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Technology Scientists genetically modify mosquitoes to resist all dengue viruses

18:02  17 january  2020
18:02  17 january  2020 Source:   cnet.com

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Scientists modified female Aedes aegypti mosquitoes with the antibody against the virus . The mosquitoes appear to be unable to spread any According to the National Center for Biotechnology Information, dengue is the "fastest spreading mosquito -borne viral disease in the world."

Researchers at Johns Hopkins Bloomberg School of Public Health (https://www.jhsph.edu/) have genetically modified mosquitoes to resist infection from dengue

Getting a mosquito bite can be more than just annoying. If the pest is carrying a virus like dengue, it can make you sick with fever, rash and extreme pain or it can even kill you. But a team of researchers may have a solution. Scientists from the Australia national science agency CSIRO and the University of California-San Diego have engineered the first genetically modified mosquitoes resistant to spreading all four types of the dengue virus.

a close up of a person: A team working with Professor Omar Akbari of UC-San Diego has engineered mosquitoes that repel the four known times of dengue virus. Erik Jepsen/UC San Diego Publications © Provided by CNET A team working with Professor Omar Akbari of UC-San Diego has engineered mosquitoes that repel the four known times of dengue virus. Erik Jepsen/UC San Diego Publications a insect on the ground: The Aedes aegypti mosquito spreads dengue virus. Erik Jepsen/UC San Diego Publications © Provided by CNET The Aedes aegypti mosquito spreads dengue virus. Erik Jepsen/UC San Diego Publications

"Recent advances in genetic engineering technologies have made it possible to create mosquitoes with reduced vector competence, limiting their ability to acquire and transmit pathogens," scientists stated in a research paper published Thursday in the medical journal PLOS Pathogens,

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Researchers have genetically modified mosquitoes to resist infection from dengue virus , a virus that sickens an estimated 96 million people globally from research organizations. Researchers create mosquito resistant to dengue virus . Boosting natural ability of mosquito to fight disease could

Genetically modifying mosquitoes to prevent disease may sound like science fiction, but the Ways to use genetically modified mosquitoes . There are two alternative methods currently used to Estimated range of the dengue and Zika virus carrying mosquito species in the United States

a insect on the ground: University of California San Diego Associate Professor Omar S. Akbari holds up genetically-modified mosquitoes resistant to spreading dengue. © Erik Jepsen/UC San Diego Publications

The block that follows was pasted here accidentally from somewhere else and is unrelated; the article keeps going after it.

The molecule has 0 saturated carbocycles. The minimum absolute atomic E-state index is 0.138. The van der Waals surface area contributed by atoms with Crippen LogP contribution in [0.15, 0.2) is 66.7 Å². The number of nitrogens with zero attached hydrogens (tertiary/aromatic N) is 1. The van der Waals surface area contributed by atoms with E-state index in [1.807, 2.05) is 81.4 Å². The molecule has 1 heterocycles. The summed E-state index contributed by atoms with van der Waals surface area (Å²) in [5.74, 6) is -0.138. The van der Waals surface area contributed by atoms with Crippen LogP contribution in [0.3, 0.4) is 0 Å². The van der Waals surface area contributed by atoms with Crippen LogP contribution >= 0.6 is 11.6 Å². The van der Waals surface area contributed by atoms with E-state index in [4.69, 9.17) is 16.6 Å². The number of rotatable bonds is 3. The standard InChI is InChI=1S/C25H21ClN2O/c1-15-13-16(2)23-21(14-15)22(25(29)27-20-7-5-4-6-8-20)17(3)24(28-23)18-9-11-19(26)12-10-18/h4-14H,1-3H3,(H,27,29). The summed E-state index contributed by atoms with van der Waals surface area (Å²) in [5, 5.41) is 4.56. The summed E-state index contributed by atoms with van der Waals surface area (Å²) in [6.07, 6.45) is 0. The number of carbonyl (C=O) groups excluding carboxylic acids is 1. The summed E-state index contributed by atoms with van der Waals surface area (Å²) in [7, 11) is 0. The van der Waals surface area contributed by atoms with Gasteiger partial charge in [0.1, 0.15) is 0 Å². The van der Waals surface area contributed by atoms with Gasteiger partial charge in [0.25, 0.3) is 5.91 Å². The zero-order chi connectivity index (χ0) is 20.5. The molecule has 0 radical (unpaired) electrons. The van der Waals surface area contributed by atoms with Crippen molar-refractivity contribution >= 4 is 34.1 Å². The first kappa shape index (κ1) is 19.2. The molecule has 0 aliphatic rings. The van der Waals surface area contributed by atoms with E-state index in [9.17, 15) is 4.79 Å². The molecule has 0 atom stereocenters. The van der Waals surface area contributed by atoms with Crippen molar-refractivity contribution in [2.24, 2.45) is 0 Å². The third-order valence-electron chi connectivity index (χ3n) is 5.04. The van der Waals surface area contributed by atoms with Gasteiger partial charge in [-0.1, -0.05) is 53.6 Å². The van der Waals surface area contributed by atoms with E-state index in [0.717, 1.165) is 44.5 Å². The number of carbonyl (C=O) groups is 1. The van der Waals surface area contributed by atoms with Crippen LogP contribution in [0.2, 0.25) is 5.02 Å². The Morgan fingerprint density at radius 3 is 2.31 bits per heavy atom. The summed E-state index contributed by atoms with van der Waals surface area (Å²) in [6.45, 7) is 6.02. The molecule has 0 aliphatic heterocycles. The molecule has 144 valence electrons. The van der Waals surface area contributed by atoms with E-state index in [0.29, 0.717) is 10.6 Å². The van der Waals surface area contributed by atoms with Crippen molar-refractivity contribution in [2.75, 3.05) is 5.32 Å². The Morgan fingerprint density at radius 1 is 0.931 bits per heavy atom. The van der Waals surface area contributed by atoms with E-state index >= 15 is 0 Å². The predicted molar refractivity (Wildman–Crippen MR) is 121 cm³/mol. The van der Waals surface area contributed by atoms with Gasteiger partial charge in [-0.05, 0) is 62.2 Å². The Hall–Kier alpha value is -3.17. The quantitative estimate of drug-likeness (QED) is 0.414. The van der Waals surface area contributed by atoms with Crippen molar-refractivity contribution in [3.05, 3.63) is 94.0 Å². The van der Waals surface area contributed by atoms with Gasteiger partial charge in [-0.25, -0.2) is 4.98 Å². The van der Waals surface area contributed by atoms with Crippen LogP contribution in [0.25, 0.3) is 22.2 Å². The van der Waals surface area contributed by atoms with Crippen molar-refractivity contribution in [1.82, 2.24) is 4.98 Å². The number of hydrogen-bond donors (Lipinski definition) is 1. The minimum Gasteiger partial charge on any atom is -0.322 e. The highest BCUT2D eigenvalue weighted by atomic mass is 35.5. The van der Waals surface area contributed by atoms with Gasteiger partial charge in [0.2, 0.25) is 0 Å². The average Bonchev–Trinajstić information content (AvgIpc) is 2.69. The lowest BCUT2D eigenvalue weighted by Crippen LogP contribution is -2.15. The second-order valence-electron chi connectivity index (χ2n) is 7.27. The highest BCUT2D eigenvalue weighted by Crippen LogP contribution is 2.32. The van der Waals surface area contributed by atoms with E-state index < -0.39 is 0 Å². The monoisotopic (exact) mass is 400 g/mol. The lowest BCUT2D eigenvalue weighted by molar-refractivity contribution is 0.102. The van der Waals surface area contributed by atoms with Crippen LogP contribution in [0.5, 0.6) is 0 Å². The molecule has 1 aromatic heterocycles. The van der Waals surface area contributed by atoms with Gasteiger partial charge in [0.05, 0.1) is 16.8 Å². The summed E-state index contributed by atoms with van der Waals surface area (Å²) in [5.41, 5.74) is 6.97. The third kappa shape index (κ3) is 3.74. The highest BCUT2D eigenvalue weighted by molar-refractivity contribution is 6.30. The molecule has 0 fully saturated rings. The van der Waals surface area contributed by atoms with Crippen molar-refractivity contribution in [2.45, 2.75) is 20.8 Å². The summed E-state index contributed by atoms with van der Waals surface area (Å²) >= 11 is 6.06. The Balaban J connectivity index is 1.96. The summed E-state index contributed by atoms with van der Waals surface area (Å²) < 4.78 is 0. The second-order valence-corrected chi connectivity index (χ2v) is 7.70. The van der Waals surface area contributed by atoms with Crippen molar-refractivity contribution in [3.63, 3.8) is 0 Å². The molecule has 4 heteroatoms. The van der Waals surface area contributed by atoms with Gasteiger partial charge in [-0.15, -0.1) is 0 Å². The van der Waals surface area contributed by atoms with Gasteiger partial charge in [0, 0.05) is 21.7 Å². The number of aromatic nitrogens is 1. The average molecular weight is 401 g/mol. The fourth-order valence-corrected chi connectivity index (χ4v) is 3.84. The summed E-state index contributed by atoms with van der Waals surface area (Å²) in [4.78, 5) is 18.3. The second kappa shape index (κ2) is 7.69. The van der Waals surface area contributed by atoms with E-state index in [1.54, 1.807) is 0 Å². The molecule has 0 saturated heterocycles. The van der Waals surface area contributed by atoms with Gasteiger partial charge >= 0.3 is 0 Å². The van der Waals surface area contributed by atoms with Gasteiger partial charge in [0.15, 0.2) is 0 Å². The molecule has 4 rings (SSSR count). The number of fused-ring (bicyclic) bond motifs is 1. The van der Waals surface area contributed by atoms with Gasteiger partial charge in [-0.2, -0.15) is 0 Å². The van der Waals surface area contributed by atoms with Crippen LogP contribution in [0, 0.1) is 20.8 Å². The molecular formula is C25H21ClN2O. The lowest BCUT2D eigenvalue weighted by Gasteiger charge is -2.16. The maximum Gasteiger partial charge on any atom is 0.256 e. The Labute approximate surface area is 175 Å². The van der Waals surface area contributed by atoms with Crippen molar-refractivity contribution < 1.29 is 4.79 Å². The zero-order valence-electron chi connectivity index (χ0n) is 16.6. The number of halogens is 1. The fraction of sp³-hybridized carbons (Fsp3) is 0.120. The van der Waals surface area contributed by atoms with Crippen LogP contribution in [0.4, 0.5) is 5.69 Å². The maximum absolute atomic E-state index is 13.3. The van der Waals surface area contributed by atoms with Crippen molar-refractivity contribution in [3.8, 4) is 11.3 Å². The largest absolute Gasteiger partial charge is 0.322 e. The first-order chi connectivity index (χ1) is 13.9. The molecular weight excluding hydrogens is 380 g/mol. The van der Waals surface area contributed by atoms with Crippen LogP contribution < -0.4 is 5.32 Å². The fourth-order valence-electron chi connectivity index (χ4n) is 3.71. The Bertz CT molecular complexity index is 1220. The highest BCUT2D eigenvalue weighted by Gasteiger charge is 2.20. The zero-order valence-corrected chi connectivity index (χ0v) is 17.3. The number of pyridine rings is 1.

University of California San Diego Associate Professor Omar S. Akbari holds up genetically-modified mosquitoes resistant to spreading dengue.

Scientists modified female Aedes aegypti mosquitoes with the antibody against the virus. The mosquitoes appear to be unable to spread any form of the debilitating disease.

"Once the female mosquito takes in blood, the antibody is activated and expressed -- that's the trigger," study author and UC-San Diego Professor Omar S. Akbari said in a statement. "The antibody is able to hinder the replication of the virus and prevent its dissemination throughout the mosquito, which then prevents its transmission to humans. It's a powerful approach."

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Scientists say they have created mosquitoes resistant to the dengue virus , which might eventually help control The team at Johns Hopkins Bloomberg School of Public Health in Baltimore genetically modified Aedes aegypti mosquitoes to boost their natural ability to fight infection by the virus .

Thousands of genetically modified mosquitoes will be released in Panama in an attempt to stop the spread of the dengue virus . The Aedes aegypti mosquito is the primary vector of dengue . For the project, scientists will genetically alter male mosquitos by putting a sterility gene into the

The research could eventually change the lives of millions of people. According to the National Center for Biotechnology Information, dengue is the "fastest spreading mosquito-borne viral disease in the world."

"We are already in the early stages of testing methods to simultaneously neutralize mosquitoes against dengue and a suite of other viruses such as Zika, Yellow Fever and Chikungunya," Akbari said.

The mosquitoes in the study were tested in CSIRO's bio-containment site specifically designed for research of dangerous infectious agents.

The study found that the new genetically engineered mosquitoes outperform mosquitoes armed with bacterium Wolbachia pipientis approved by the EPA in 2017.

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